Leonard M. Greene, co-founder with Pat Blum and Jay Weinberg of the Corporate Angel Network in 1981, died Nov. 30. He was 88.
Corporate Angel Network is a non-profit organization that provides free air transportation for cancer patients, utilizing empty seats on corporate and fractional aircraft. It is ironic that Greene’s death was caused by cancer.
A National Inventors Hall of Fame inductee with hundreds of patented inventions, many aviation-related, Greene contributed his personal foundation, business expertise, funds, and aviation contacts to the establishment of CAN. On Dec. 22, 1981, he piloted the first CAN mission, flying a patient home for Christmas in Detroit from treatment in New York City. Greene asked corporations across America to participate and today 530 participating corporations offer empty seats to more than 2,500 cancer patients a year.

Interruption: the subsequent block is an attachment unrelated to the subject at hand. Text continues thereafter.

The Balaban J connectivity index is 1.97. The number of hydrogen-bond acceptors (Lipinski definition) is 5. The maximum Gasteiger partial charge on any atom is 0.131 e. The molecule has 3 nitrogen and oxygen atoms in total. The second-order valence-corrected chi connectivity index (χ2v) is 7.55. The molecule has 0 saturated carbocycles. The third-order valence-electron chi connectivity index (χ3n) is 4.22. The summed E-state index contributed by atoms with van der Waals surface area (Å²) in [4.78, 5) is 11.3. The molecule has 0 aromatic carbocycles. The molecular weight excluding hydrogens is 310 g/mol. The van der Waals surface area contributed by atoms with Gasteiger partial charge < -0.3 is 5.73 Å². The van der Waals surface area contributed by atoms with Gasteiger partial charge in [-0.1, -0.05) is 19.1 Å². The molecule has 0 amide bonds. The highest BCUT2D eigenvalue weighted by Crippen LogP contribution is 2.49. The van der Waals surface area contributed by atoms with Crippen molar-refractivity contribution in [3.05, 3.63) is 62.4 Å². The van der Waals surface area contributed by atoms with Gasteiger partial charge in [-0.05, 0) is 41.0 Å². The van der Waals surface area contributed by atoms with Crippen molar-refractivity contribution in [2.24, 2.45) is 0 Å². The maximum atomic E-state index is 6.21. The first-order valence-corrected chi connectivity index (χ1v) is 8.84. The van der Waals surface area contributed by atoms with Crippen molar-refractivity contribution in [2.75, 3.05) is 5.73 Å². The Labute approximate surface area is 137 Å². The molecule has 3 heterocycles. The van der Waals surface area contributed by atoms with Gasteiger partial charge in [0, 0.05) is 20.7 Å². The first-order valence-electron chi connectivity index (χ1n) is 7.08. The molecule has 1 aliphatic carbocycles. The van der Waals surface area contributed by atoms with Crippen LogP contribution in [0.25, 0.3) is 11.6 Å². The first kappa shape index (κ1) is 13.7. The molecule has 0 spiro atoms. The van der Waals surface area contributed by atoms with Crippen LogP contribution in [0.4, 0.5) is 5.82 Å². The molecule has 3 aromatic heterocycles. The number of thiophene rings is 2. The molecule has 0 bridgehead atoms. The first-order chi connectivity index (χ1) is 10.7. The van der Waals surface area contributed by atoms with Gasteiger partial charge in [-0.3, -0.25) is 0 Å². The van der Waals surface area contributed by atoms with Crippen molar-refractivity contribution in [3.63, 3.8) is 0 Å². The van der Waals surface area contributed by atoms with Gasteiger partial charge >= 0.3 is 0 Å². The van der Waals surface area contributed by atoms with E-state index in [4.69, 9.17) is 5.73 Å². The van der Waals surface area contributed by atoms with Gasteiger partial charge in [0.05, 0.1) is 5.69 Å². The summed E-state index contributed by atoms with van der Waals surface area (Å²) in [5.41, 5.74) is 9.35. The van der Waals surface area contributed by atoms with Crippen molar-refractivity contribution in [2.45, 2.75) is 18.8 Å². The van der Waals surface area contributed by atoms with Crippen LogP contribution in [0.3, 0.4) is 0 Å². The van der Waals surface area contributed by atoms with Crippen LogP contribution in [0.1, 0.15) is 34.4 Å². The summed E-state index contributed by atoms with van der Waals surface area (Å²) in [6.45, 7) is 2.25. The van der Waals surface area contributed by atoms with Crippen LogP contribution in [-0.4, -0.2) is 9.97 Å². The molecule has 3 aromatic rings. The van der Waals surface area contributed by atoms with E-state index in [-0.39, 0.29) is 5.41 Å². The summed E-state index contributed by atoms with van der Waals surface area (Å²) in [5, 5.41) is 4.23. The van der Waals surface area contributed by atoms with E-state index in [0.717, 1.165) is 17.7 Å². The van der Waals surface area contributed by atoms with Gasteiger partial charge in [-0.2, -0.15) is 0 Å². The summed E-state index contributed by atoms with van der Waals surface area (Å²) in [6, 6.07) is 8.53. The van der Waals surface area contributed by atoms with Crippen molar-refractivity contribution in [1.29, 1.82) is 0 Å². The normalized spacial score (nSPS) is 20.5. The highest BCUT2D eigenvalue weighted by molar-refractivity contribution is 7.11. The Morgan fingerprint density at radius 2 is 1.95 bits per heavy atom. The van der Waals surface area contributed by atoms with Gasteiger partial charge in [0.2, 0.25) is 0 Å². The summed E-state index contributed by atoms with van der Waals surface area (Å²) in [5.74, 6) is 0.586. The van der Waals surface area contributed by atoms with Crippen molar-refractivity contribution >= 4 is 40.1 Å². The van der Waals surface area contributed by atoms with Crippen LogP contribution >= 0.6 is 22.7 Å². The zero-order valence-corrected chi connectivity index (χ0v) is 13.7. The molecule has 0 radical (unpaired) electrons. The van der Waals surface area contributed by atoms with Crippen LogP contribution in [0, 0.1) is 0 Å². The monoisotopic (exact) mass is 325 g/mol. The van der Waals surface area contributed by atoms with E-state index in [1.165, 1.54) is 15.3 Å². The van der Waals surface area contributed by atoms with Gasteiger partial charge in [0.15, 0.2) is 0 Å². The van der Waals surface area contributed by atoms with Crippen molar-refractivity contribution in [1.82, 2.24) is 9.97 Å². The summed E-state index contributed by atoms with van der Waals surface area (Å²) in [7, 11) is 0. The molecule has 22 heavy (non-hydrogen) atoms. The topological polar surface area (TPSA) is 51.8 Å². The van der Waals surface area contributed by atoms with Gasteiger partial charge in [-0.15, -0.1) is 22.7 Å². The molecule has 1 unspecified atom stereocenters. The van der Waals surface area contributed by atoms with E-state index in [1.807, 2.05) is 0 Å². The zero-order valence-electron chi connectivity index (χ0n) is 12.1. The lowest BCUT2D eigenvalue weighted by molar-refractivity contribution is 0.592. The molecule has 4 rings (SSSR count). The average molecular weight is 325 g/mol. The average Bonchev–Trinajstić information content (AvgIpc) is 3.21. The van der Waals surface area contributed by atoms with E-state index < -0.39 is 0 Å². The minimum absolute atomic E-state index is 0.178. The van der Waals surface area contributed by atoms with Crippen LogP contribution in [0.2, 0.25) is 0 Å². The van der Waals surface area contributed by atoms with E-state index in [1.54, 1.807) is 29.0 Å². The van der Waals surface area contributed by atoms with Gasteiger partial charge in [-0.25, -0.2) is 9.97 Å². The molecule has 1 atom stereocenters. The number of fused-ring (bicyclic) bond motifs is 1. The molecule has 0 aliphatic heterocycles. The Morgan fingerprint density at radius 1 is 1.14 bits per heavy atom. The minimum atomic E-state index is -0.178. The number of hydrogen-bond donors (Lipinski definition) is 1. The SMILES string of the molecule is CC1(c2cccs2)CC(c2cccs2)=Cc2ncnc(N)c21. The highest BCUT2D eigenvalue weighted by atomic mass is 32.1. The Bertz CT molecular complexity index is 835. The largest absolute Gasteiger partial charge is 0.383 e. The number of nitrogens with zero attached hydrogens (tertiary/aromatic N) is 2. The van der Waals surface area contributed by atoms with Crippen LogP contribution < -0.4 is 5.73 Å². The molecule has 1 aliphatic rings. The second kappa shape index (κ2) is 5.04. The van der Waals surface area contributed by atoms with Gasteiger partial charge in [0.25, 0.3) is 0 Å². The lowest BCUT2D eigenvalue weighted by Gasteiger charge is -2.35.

Greene was the founder of Safe Flight Instrument Corp., the inventor of the stall warning indicator and wind shear warning system, and a life member of the Society of Experimental Test Pilots. He held many aviation records and awards.
“If Elmer Sperry showed aircraft pilots the way home, it was Leonard Greene who ensured our safe arrival,” said Senator John Glenn. “There is scarcely a flying machine built today that does not include his devices to enhance safety, and surely thousands of lives have been saved through their use,” added Walter Cronkite, at a memorial service on Dec. 4.